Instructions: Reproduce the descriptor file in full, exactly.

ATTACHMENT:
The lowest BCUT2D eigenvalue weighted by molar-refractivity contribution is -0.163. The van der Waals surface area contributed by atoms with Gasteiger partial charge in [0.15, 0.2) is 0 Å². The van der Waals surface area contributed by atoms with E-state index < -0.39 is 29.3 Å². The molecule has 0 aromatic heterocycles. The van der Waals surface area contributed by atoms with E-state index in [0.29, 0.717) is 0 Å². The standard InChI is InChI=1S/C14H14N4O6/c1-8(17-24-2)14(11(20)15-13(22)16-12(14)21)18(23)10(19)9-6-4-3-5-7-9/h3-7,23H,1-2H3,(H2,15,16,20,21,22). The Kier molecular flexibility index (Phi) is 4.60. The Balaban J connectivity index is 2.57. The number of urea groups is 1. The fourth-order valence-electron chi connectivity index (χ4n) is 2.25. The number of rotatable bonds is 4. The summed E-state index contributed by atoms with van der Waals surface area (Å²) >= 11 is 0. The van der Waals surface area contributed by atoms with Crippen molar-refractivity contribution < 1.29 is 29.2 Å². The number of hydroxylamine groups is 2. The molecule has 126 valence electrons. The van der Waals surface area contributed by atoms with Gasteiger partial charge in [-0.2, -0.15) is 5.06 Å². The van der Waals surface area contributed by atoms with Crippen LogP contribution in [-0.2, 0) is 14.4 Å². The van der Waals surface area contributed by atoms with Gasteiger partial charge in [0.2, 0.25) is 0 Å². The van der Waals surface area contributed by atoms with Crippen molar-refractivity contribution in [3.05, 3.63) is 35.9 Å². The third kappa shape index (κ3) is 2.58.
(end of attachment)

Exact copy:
The lowest BCUT2D eigenvalue weighted by molar-refractivity contribution is -0.163. The van der Waals surface area contributed by atoms with Gasteiger partial charge in [0.15, 0.2) is 0 Å². The van der Waals surface area contributed by atoms with E-state index < -0.39 is 29.3 Å². The molecule has 0 aromatic heterocycles. The van der Waals surface area contributed by atoms with E-state index in [0.29, 0.717) is 0 Å². The standard InChI is InChI=1S/C14H14N4O6/c1-8(17-24-2)14(11(20)15-13(22)16-12(14)21)18(23)10(19)9-6-4-3-5-7-9/h3-7,23H,1-2H3,(H2,15,16,20,21,22). The Kier molecular flexibility index (Phi) is 4.60. The Balaban J connectivity index is 2.57. The number of urea groups is 1. The fourth-order valence-electron chi connectivity index (χ4n) is 2.25. The number of rotatable bonds is 4. The summed E-state index contributed by atoms with van der Waals surface area (Å²) >= 11 is 0. The van der Waals surface area contributed by atoms with Crippen molar-refractivity contribution < 1.29 is 29.2 Å². The number of hydroxylamine groups is 2. The molecule has 126 valence electrons. The van der Waals surface area contributed by atoms with Gasteiger partial charge in [-0.2, -0.15) is 5.06 Å². The van der Waals surface area contributed by atoms with Crippen LogP contribution in [-0.2, 0) is 14.4 Å². The van der Waals surface area contributed by atoms with Gasteiger partial charge in [0.2, 0.25) is 0 Å². The van der Waals surface area contributed by atoms with Crippen molar-refractivity contribution in [3.05, 3.63) is 35.9 Å². The third kappa shape index (κ3) is 2.58.